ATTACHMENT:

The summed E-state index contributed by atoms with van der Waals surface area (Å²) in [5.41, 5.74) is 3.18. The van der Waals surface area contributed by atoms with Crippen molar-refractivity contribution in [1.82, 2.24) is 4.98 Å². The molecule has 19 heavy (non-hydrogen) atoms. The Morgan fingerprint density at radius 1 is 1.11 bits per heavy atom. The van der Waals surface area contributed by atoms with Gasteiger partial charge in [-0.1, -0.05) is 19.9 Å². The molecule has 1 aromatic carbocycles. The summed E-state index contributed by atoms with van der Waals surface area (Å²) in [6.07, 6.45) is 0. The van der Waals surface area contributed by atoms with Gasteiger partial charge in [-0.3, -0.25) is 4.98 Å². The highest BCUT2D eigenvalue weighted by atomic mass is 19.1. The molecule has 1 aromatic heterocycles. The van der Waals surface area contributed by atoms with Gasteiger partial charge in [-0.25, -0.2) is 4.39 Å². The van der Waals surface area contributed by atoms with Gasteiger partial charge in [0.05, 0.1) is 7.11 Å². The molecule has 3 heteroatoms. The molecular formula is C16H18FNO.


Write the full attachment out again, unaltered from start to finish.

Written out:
The summed E-state index contributed by atoms with van der Waals surface area (Å²) in [5.41, 5.74) is 3.18. The van der Waals surface area contributed by atoms with Crippen molar-refractivity contribution in [1.82, 2.24) is 4.98 Å². The molecule has 19 heavy (non-hydrogen) atoms. The Morgan fingerprint density at radius 1 is 1.11 bits per heavy atom. The van der Waals surface area contributed by atoms with Gasteiger partial charge in [-0.1, -0.05) is 19.9 Å². The molecule has 1 aromatic carbocycles. The summed E-state index contributed by atoms with van der Waals surface area (Å²) in [6.07, 6.45) is 0. The van der Waals surface area contributed by atoms with Gasteiger partial charge in [-0.3, -0.25) is 4.98 Å². The highest BCUT2D eigenvalue weighted by atomic mass is 19.1. The molecule has 1 aromatic heterocycles. The van der Waals surface area contributed by atoms with Gasteiger partial charge in [-0.25, -0.2) is 4.39 Å². The van der Waals surface area contributed by atoms with Gasteiger partial charge in [0.05, 0.1) is 7.11 Å². The molecule has 3 heteroatoms. The molecular formula is C16H18FNO.